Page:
U.S. and European diplomats likewise have taken to more-loudly-than-ever judging and criticizing Israel’s security and settlement operations in eastern Jerusalem, in places like Shimon Hatzadik, Sheikh Jarrah, Ir David, Silwan and, of course, Har Habayit, the Temple Mount, itself.
With regards to the latter holy site, the brave foreign critics have had a lot to say about Israeli police response to Arab rioters but very little to say about the Wakf/Palestinian Authority’s turning of the site into an armed camp for open warfare against Israel, not to mention regular incitement against Jews and Israel.
The Biden administration also seems to have opened a new front against Israel regarding foreign travel restrictions to the West Bank. Washington is upset by new regulations scheduled to take effect in October allowing Israel’s Coordinator of Government Activities in the Territories to further control the entry of foreign students and lecturers to the West Bank and of foreign spouses married to Palestinians.
The criticism ignores the fact that 99% of such applications to visit and spend time in Palestinian towns and institutions generally are approved, with only a handful of visas disallowed to prevent the arrival of known anti-Israel agitators and troublemakers.
But U.S. ambassador to Israel Tom Nides said Sept. 4 he “expects” the government of Israel to make “necessary adjustments” to the Coordinator of Government Activities in the Territories’s rules to ensure “fair and equal treatment of all U.S. citizens and other foreign nationals traveling to the West Bank.” This is code for saying: Israel can forget about being accepted into the U.S. visa waiver program, something promised by President Joe Biden, unless it eases its West Bank security protocols for Palestinians.
All this takes me back to the super-quick global criticism of Israel whenever the Israel Defense Forces gets into actual combat with the likes of Hamas and Islamic Jihad. The temerity and hypocrisy of such critics is simply astounding.
I ask: Just who exactly has the right to tell Israel how to defend its borders? Perhaps the EU or U.N. Security Council, neither of which has done diddly-squat about the 11 yearlong civil war slaughter in Syria or Iran’s subversive muckraking across the Middle East?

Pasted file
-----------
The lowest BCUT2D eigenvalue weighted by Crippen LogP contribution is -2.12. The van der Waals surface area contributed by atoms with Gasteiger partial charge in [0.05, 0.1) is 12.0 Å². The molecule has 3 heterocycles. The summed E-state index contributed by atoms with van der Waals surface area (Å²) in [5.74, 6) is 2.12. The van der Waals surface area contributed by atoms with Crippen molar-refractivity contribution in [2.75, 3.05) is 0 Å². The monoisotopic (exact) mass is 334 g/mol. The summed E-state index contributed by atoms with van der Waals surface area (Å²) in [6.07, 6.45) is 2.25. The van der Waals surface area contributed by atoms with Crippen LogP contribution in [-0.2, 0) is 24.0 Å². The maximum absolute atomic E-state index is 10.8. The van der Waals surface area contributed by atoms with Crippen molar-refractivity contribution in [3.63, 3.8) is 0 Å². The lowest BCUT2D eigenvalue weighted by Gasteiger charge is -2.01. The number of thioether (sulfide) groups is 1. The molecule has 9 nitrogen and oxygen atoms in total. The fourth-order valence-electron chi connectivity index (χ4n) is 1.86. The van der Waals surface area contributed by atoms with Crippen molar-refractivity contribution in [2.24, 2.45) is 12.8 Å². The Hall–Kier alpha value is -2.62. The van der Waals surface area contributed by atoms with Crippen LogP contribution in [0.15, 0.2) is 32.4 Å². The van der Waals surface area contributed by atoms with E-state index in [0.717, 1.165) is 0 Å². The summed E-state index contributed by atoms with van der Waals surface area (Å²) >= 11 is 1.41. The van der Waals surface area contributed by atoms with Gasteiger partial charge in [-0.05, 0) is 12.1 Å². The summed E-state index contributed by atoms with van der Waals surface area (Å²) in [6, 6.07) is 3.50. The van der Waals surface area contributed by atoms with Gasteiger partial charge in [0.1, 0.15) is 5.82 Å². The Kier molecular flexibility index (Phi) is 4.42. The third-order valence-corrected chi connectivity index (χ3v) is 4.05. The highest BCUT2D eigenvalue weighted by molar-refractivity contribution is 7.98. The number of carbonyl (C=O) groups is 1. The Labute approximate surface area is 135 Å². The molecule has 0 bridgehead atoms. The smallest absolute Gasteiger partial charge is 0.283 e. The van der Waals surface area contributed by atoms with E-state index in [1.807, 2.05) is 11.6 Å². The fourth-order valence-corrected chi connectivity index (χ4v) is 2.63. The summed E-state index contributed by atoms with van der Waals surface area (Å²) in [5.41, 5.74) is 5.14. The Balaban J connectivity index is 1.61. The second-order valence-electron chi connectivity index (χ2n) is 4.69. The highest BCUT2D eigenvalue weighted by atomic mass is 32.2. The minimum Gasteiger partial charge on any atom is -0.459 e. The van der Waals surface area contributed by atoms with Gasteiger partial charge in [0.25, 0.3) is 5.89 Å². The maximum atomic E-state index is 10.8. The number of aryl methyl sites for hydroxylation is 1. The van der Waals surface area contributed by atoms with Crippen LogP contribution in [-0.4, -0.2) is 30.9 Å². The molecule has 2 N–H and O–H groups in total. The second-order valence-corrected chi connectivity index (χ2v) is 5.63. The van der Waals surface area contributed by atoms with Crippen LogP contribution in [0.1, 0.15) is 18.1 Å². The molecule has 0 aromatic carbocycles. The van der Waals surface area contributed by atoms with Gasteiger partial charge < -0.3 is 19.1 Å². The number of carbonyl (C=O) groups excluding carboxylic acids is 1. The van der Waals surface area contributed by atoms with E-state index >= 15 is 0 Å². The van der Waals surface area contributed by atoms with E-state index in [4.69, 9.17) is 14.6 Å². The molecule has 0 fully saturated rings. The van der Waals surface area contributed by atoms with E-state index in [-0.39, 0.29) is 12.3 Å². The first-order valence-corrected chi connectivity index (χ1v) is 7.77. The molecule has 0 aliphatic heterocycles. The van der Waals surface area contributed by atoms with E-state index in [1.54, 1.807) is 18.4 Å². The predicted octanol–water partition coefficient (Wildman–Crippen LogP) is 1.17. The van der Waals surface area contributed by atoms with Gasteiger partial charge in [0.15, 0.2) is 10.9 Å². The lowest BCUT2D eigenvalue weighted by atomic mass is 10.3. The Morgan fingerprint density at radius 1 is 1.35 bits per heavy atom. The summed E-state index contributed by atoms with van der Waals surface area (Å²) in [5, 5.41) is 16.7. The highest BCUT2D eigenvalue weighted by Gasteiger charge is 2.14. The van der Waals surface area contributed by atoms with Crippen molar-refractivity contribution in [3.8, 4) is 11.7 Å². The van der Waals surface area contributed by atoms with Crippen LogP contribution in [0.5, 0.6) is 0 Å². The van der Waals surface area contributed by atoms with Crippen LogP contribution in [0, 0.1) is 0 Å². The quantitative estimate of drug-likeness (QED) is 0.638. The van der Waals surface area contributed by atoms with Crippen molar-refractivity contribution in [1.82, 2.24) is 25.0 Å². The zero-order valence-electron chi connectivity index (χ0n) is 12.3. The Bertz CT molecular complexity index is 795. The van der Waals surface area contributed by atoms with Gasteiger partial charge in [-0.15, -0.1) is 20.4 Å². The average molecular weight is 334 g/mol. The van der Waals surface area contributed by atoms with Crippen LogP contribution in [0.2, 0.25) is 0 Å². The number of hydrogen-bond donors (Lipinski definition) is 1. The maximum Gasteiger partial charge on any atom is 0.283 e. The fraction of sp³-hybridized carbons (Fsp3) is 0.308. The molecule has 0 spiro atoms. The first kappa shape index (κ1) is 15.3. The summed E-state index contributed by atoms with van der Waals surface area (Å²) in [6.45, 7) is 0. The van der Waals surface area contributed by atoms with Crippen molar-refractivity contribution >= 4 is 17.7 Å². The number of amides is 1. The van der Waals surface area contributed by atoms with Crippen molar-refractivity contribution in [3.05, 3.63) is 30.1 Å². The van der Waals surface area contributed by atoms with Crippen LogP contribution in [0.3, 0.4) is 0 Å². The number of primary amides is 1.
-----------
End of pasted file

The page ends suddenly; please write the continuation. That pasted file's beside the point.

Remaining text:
I say: Butt out. None of you have the right to jeer Israel’s defensive actions in the territories and along its borders, nor Israeli military operations beyond its borders, even if the Israel Defense Forces were to use devastating and indiscriminate force, which it isn’t.
Israel need not apologize for defending itself against Palestinian terrorist cells, Palestinian terror attack tunnels, Palestinian rocket barrages and yes, pro-terrorist anti-Israel non-governmental organizations. By the same token, Israel need not apologize for striking recurrently at Iranian commando posts and armament depots in Syria and Lebanon.
Israel also must never apologize for repeatedly reminding the world that Jews are not foreigners in their ancestral homeland. Israel is not an occupying force in the Sharon plains or the sand dunes of the Negev adjoining Gaza or the hilltops of Judea and Samaria or in Jerusalem. It has a right to defend its homeland without being subjected to cheeky censure and supercilious send-guessing.
Broadly speaking, I feel that the nations of the world ought to be exceedingly circumspect in telling Israel what to do, how to conduct its politics, where to erect its security fences, how to conduct its military campaigns, where to draw its borders and how to defend them or what ancestral lands to trade away – if at all.
Having failed the Jewish people throughout history all the way through the Holocaust; and having been so wrong with Pollyannaish hopes for the Oslo Accords, the Arab Spring and the nuclear deal with Iran, the nations of the world ought to give Israeli leaders the benefit of the doubt. They ought to respect Israeli decision-making, not sneer at it, when Israel’s leaders proceed cautiously in the diplomatic arena or act resolutely in the security sphere.
As former Prime Minister Menachem Begin once challenged and chastised the German chancellor, “Are we a vassal state? And would you prefer a weak Israel?”
David M. Weinberg is vice president of the Jerusalem Institute for Strategy and Security. His website is davidmweinberg.com.
This column is presented by Schottenstein Stores Corp.